IMF approach is key to success in navigating uncertainty, says Ississ

IMF building
(Photo: Jordan News)
AMMAN — Minister of Finance Mohamad Al-Ississ met IMF Director of the Middle East and Central Asia Department Jihad Azour at the 2022 Spring Meetings of the World Bank Group, held in Washington, DC on April 18–24, to discuss the Jordanian government’s financial and economic reform and the Kingdom’s relationship with the fund.اضافة اعلان

“In navigating uncertainty, it is key to talk first to our people and talk to the fund. The fund has been an advisor for Jordan. The fund did not play around or force Jordan to implement policies that Jordan did not believe in, and this is a key to success in navigating uncertainty.” 

Economic analyst Mazen Irshaid told Jordan News that Jordan “has full independence in making economic decisions, but there is no denying that IMF does provide consultation, advice and recommendations to the government, to help turn the wheels of the Jordanian economy”.

Talking about the growing foreign debt in the past few years, Irshaid said that according to a report published at the beginning of April by the Arab Investment and Export Credit Guarantee Corporation, Jordan’s foreign debt is expected to reach $39.3 billion by the end of this year, compared to $37.6 billion in 2021, $34.3 billion in 2020, $30.3 billion in 2019 and $29.2 billion in 2018.

One way of approaching this matter, he said, is for the government to “consider internal loans more, as they are more tolerant” and almost with no conditions attached, and with internal debt, repayment is done in Jordanian dinars, not in foreign currency.

IMF loans, he said, are given to Jordan at low interest rates and long term, “but Jordan needs to implement more serious, out-of-the-box solutions to help the economy, and not just depend on foreign grants and loans”, he added.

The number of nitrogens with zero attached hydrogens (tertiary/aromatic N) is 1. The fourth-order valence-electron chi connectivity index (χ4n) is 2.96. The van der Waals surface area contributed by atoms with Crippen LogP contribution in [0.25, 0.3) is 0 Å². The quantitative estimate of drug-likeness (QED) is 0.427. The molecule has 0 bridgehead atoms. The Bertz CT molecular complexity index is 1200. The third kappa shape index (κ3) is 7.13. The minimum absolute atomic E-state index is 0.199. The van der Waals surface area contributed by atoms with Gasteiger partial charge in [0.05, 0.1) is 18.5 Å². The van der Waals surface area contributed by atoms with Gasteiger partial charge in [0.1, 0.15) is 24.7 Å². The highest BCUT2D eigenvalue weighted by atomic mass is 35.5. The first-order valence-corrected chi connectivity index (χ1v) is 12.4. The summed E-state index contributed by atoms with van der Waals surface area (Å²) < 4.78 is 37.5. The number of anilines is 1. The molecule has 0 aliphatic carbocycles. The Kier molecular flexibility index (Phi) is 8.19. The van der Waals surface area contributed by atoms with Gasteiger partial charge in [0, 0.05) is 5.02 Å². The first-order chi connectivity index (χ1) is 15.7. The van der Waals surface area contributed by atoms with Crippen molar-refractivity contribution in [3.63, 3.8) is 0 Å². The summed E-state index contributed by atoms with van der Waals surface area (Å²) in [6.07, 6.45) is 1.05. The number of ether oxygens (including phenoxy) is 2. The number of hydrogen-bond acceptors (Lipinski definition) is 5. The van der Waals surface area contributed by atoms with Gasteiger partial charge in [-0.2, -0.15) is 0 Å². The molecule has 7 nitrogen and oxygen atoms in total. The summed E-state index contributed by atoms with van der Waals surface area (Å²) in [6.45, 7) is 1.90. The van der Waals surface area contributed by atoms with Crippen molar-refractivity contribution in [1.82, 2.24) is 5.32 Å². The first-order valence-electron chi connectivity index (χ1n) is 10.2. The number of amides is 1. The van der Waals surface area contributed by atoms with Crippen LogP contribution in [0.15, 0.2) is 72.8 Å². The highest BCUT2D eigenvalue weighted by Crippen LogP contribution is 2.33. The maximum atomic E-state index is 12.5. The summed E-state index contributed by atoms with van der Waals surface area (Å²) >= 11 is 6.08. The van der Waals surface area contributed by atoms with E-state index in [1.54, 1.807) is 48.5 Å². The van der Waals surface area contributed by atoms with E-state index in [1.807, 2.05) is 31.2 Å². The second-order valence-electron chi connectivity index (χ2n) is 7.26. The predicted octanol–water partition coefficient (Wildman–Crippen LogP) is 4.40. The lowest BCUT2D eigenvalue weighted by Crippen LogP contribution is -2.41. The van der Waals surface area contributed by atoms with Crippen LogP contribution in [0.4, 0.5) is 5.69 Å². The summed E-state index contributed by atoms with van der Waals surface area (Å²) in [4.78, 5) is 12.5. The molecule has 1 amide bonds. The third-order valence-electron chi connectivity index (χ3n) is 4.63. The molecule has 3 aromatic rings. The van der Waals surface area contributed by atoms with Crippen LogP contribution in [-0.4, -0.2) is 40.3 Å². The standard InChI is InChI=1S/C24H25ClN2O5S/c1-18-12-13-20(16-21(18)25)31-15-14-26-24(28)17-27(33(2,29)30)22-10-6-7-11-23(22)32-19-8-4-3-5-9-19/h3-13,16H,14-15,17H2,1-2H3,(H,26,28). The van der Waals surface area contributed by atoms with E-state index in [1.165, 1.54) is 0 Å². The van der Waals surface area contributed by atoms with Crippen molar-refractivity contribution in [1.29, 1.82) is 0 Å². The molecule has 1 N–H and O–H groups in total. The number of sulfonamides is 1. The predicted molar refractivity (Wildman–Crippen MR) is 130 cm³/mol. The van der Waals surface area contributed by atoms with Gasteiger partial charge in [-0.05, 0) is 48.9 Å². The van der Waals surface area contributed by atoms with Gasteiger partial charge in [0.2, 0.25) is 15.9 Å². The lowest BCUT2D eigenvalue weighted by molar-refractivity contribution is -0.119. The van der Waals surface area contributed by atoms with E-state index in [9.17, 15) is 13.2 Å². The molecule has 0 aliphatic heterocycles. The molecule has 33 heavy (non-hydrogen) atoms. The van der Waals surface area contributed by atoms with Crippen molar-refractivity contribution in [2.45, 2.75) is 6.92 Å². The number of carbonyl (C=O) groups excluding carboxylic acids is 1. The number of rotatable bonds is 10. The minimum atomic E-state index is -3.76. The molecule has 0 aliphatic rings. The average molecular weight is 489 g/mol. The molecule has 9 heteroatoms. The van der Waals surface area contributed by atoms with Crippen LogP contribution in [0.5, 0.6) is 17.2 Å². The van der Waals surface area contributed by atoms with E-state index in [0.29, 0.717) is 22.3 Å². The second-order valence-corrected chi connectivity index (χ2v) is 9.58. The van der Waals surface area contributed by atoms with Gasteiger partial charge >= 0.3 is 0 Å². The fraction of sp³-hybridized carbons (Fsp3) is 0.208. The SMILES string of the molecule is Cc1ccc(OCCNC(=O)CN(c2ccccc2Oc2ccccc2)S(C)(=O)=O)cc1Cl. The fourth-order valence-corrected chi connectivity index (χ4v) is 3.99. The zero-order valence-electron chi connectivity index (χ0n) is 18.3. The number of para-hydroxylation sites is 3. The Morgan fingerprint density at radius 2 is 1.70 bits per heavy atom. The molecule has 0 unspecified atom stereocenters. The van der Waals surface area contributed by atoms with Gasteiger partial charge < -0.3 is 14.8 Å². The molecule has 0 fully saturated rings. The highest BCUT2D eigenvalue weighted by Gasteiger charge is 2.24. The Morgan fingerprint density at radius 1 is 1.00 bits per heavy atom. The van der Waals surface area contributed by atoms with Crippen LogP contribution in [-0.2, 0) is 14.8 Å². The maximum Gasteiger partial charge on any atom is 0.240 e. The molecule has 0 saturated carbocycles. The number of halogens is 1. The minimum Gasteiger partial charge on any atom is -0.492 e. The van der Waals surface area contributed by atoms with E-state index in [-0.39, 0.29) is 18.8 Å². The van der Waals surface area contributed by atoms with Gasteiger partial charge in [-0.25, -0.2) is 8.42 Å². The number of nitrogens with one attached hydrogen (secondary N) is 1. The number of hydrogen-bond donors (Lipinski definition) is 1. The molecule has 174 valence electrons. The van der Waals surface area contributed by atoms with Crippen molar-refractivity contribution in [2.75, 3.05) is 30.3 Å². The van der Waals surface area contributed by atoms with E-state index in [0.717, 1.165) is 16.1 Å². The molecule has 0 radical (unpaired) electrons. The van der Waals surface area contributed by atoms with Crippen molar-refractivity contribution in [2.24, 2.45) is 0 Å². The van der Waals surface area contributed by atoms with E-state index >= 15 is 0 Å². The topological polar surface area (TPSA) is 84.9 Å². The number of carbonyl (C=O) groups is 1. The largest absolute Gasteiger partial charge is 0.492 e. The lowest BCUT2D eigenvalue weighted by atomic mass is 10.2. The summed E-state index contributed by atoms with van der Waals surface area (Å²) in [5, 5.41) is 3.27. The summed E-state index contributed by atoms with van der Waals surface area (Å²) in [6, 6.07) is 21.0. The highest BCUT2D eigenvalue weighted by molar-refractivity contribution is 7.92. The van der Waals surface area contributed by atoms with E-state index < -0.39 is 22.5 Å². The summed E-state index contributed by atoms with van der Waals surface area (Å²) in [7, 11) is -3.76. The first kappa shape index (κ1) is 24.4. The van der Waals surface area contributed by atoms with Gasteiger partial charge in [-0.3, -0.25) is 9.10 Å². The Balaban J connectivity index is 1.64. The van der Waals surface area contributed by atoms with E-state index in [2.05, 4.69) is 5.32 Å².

While IMF-backed reforms require the country to have a fiscal plan that focuses on revenue collection by broadening the tax base, Ississ said that the government increased revenues last year without raising taxes through a campaign to combat tax evasion and by restructuring the tax and customs administration that ended tax exemptions.

Raad Al Tal, economist and professor at the University of Jordan, agrees that this is this government’s approach. It “decreased some fees, like customs duty, on some products and worked on collecting taxes from either tax avoiders or tax evaders, which led to the increase in total tax revenue, as shown in the general budget of the past few years”.

According to Tal, Jordan “is in serious need of a comprehensive economic plan that depends on entrepreneur economic sectors and sectors with high employment rate”.

“We have grown in the past few years, but sadly, the growth was not in high employment rate sectors, such as the construction sector, which depends mostly on foreign labor,” he said.

The economic workshops that the Royal Court is hosting, which include discussions among government and private sector officials, experts and academics, are discussing real, and applicable, solutions for the Jordanian economy, Tal said, adding that the conclusions of these workshops will be published by the end of May this year.

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